Can physical theatre and circus visualize totalitarian dictatorship? – Alexander Vantournhout and the Red-Haired Men

Sometimes I think dark humour was the only way for people to survive the Stalinist regime. How else would have it been possible to enrich our culture with a Master and Margarita, or with The Witness, an iconic Hungarian film depicting an antihero’s struggle through a show trial? But I never asked the question whether it is possible to make something similar to these on the basis of performance, where movements play a bigger role than words do. This is what Belgian artist Alexander Vantournhout revealed during the interview – but we also discussed how it feels to be watched, what is the linking point between catacomb and acropolis, and what does a redhead have to do with Stalinist dictatorship.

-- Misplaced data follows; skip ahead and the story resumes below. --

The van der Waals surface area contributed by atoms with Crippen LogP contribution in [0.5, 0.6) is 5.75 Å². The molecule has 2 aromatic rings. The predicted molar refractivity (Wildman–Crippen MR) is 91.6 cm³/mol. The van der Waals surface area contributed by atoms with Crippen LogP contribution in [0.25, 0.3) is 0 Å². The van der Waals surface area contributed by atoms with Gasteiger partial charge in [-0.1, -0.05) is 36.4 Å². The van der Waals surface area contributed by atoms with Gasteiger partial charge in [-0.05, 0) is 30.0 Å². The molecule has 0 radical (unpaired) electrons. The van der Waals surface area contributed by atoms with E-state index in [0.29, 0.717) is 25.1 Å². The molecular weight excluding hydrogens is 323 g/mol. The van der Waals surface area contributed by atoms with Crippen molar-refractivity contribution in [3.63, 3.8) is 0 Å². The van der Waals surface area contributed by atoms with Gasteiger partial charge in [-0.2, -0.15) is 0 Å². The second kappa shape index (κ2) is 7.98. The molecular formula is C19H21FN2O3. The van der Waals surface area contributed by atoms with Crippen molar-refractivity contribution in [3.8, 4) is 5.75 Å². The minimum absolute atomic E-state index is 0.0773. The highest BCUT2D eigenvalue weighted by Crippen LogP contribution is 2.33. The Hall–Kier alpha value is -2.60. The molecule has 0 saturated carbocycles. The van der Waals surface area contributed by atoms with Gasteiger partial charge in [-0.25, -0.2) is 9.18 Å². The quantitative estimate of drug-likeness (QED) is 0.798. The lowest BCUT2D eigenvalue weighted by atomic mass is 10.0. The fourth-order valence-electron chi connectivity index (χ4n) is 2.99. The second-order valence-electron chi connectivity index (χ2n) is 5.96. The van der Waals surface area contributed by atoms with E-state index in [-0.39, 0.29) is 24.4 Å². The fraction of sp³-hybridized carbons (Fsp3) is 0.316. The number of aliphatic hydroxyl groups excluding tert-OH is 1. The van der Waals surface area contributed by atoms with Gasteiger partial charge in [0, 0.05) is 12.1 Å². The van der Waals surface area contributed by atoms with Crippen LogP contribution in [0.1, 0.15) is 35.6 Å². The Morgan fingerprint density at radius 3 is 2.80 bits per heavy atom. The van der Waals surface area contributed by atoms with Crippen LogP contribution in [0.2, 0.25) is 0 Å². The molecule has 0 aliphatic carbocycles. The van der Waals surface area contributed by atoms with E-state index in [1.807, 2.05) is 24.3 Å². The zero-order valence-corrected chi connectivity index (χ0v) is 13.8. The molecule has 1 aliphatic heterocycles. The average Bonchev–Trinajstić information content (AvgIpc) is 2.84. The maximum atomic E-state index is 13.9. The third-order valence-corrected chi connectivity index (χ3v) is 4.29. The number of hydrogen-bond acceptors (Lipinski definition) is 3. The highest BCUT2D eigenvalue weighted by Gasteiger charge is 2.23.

Your new show is coming to Budapest soon. What can we know about it?

This is not my first time in Hungary; I have been to the Trafó before with a small piece called Raphaël. My partner in this was a dancer who played a dead body. It was a very tough but touching moment – some members of the audience even cried at the end. They projected a lot of personal feelings and experiences in the seemingly dead body lying on the floor. Then I made another piece, a solo called Aneckxander, based on my proportions, featuring male nudity and all self-consciousness related to that. After these two pieces, I wanted to do something that addresses a broader audience. In Red-Haired Men, we combine all kinds of different art forms, like magic, puppetry, circus, and dance.